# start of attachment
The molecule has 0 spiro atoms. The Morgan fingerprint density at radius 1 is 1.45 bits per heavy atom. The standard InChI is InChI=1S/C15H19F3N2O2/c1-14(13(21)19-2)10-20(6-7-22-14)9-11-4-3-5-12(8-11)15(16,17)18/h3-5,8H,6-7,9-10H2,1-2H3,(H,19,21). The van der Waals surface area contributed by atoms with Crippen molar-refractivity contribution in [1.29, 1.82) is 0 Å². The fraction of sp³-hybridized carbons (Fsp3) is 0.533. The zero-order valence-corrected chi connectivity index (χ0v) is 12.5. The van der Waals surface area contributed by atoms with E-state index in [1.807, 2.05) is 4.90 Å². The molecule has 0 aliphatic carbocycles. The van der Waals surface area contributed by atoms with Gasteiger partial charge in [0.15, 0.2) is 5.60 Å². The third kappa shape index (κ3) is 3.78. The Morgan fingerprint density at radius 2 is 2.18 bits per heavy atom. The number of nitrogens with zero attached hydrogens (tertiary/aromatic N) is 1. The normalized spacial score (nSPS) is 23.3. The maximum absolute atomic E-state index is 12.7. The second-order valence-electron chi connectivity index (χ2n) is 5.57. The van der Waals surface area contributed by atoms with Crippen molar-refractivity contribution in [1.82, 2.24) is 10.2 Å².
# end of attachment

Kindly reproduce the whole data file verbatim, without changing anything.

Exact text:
The molecule has 0 spiro atoms. The Morgan fingerprint density at radius 1 is 1.45 bits per heavy atom. The standard InChI is InChI=1S/C15H19F3N2O2/c1-14(13(21)19-2)10-20(6-7-22-14)9-11-4-3-5-12(8-11)15(16,17)18/h3-5,8H,6-7,9-10H2,1-2H3,(H,19,21). The van der Waals surface area contributed by atoms with Crippen molar-refractivity contribution in [1.29, 1.82) is 0 Å². The fraction of sp³-hybridized carbons (Fsp3) is 0.533. The zero-order valence-corrected chi connectivity index (χ0v) is 12.5. The van der Waals surface area contributed by atoms with E-state index in [1.807, 2.05) is 4.90 Å². The molecule has 0 aliphatic carbocycles. The van der Waals surface area contributed by atoms with Gasteiger partial charge in [0.15, 0.2) is 5.60 Å². The third kappa shape index (κ3) is 3.78. The Morgan fingerprint density at radius 2 is 2.18 bits per heavy atom. The number of nitrogens with zero attached hydrogens (tertiary/aromatic N) is 1. The normalized spacial score (nSPS) is 23.3. The maximum absolute atomic E-state index is 12.7. The second-order valence-electron chi connectivity index (χ2n) is 5.57. The van der Waals surface area contributed by atoms with Crippen molar-refractivity contribution in [1.82, 2.24) is 10.2 Å².